The chamber music of François Couperin comes to mind less readily than do his keyboard works, and the trio (and duo) sonatas heard here are less familiar than the set of Concerts royaux known as "Les goûts réunis" (The Tastes Reunited), composed a few years earlier and intended, as the subtitle suggested, to fuse the new tunefulness coming out of Italy with the formal, elegant dance suites of the French court. The two ordres or suites from the collection Les Nations stylistically follow on those of the earlier sets, with numerous short movements (15 in one, 14 in the other) that bring an elegant, choreographic quality to the Italian tempo-titled movements and a profusion of violinistic melody to the French ones. The period-instrument Purcell Quartet (two violins, of strikingly different personalities, plus a continuo consisting of harpsichord and bass viol) conveys this music beautifully. The players are aware of the substantial differences between Couperin's keyboard output and his chamber music, and they avoid the intense, hothouse atmosphere that can work in the keyboard pieces, with their dense layers of ornament and programmatic suggestion. (Two keyboard preludes appear on this album, in the manner of curtain-raisers for each half of the program.) In the suites from Les Nations, the quartet is rather deliberate, emphasizing elegance and a languorous quality over ornament and edge. Another attractive feature of the program is the inclusion of the unique Concert à 2 instruments à l'unisson -- Piece for two instruments in unison. This work (from the earlier Concerts royaux set) seems to hark back to a long tradition of duos with a didactic purpose; it is filled, atypically for Couperin, with contrapuntal artifice. But that artifice is woven into music so lightweight it seems to float, especially in a performance as attuned to its paradoxical nature as the one here is. The notes by Richard Langham Smith provide a great concise introduction to these masterworks of the French Baroque, including a delightful long quotation from Couperin's own written introduction to the Les Nations set, and the sound is close-up and clear without fetishizing performer noise.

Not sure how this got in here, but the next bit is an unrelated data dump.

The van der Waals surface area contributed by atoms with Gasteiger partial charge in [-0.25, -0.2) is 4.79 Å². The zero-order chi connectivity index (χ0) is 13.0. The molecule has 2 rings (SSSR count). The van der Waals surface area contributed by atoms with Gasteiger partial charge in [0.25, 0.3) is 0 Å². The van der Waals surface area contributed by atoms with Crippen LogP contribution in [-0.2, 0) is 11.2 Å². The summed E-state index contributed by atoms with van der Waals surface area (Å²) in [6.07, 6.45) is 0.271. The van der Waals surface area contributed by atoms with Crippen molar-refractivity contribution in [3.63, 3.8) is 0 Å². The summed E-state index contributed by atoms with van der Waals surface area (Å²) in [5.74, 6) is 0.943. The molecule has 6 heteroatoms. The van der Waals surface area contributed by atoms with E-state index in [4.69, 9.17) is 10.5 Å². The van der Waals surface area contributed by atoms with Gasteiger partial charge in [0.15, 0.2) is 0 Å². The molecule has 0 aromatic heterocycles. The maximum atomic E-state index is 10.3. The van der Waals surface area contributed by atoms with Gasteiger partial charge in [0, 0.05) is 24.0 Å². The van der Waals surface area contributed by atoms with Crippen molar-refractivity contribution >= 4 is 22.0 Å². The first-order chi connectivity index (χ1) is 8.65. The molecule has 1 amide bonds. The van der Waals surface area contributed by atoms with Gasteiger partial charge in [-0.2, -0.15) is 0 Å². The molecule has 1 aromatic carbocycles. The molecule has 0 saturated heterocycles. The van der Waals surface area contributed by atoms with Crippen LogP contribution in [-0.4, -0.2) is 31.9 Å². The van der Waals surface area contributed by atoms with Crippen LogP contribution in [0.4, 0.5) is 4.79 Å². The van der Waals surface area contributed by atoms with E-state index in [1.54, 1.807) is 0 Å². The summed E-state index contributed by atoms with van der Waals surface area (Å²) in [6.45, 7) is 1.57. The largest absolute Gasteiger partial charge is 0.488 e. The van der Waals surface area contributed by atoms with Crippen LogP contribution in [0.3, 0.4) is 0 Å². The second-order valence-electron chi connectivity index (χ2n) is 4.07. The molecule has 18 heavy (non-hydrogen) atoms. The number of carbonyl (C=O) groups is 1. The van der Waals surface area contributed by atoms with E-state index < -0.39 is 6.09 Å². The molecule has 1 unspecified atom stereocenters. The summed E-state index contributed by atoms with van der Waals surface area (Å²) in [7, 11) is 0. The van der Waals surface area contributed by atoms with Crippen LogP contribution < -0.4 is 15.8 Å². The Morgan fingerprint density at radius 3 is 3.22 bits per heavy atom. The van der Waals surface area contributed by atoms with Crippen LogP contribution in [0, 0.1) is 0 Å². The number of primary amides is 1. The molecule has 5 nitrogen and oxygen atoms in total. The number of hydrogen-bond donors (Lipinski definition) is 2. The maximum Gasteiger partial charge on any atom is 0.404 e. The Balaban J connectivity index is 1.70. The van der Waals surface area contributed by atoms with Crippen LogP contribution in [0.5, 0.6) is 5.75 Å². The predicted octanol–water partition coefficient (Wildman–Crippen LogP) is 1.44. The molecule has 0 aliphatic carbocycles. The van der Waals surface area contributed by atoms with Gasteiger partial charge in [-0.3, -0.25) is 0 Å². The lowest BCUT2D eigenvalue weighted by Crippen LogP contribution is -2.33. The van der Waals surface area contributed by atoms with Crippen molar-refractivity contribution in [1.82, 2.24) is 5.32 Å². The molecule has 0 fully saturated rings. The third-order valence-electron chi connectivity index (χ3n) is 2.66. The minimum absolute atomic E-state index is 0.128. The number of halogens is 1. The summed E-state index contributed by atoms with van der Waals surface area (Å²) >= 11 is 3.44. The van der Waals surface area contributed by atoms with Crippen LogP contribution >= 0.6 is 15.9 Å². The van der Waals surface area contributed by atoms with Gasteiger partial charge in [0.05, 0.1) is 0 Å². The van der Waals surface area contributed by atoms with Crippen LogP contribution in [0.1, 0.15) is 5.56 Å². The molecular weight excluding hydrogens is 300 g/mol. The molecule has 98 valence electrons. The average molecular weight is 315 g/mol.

Couperin: Les Nations, Vol. 2 Review
by James Manheim